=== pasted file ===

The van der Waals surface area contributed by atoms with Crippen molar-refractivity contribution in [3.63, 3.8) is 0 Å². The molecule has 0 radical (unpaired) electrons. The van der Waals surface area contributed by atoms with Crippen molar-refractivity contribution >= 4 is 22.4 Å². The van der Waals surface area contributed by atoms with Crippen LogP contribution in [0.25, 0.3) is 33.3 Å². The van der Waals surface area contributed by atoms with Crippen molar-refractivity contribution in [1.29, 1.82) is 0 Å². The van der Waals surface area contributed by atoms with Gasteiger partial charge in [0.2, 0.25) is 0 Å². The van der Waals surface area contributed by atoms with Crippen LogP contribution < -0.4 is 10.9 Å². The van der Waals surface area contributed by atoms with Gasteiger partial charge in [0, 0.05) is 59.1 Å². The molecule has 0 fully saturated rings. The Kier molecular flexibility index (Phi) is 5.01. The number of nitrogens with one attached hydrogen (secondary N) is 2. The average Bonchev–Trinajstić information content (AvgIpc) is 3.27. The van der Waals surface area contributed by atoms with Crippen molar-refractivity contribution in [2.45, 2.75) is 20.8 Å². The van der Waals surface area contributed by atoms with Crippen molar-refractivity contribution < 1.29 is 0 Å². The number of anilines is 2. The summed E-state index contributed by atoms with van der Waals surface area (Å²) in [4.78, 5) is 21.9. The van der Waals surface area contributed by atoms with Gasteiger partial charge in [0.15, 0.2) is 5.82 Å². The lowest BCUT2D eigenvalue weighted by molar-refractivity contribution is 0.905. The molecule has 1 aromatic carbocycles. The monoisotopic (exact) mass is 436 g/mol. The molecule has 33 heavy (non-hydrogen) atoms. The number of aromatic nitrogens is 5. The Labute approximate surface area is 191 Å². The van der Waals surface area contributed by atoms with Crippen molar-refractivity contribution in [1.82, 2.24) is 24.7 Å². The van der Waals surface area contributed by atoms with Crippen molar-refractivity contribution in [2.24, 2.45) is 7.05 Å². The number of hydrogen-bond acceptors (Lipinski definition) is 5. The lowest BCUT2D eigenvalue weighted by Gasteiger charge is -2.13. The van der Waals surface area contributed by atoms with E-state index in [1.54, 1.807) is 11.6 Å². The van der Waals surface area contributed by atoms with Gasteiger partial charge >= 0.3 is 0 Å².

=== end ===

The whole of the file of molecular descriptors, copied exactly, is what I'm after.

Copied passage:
The van der Waals surface area contributed by atoms with Crippen molar-refractivity contribution in [3.63, 3.8) is 0 Å². The molecule has 0 radical (unpaired) electrons. The van der Waals surface area contributed by atoms with Crippen molar-refractivity contribution >= 4 is 22.4 Å². The van der Waals surface area contributed by atoms with Crippen LogP contribution in [0.25, 0.3) is 33.3 Å². The van der Waals surface area contributed by atoms with Crippen molar-refractivity contribution in [1.29, 1.82) is 0 Å². The van der Waals surface area contributed by atoms with Gasteiger partial charge in [0.2, 0.25) is 0 Å². The van der Waals surface area contributed by atoms with Crippen LogP contribution < -0.4 is 10.9 Å². The van der Waals surface area contributed by atoms with Gasteiger partial charge in [0, 0.05) is 59.1 Å². The molecule has 0 fully saturated rings. The Kier molecular flexibility index (Phi) is 5.01. The number of nitrogens with one attached hydrogen (secondary N) is 2. The average Bonchev–Trinajstić information content (AvgIpc) is 3.27. The van der Waals surface area contributed by atoms with Crippen molar-refractivity contribution in [2.45, 2.75) is 20.8 Å². The van der Waals surface area contributed by atoms with Crippen molar-refractivity contribution < 1.29 is 0 Å². The number of anilines is 2. The summed E-state index contributed by atoms with van der Waals surface area (Å²) in [4.78, 5) is 21.9. The van der Waals surface area contributed by atoms with Gasteiger partial charge in [0.15, 0.2) is 5.82 Å². The lowest BCUT2D eigenvalue weighted by molar-refractivity contribution is 0.905. The molecule has 1 aromatic carbocycles. The monoisotopic (exact) mass is 436 g/mol. The molecule has 33 heavy (non-hydrogen) atoms. The number of aromatic nitrogens is 5. The Labute approximate surface area is 191 Å². The van der Waals surface area contributed by atoms with Crippen molar-refractivity contribution in [1.82, 2.24) is 24.7 Å². The van der Waals surface area contributed by atoms with Crippen molar-refractivity contribution in [2.24, 2.45) is 7.05 Å². The number of hydrogen-bond acceptors (Lipinski definition) is 5. The lowest BCUT2D eigenvalue weighted by Gasteiger charge is -2.13. The van der Waals surface area contributed by atoms with E-state index in [1.54, 1.807) is 11.6 Å². The van der Waals surface area contributed by atoms with Gasteiger partial charge >= 0.3 is 0 Å².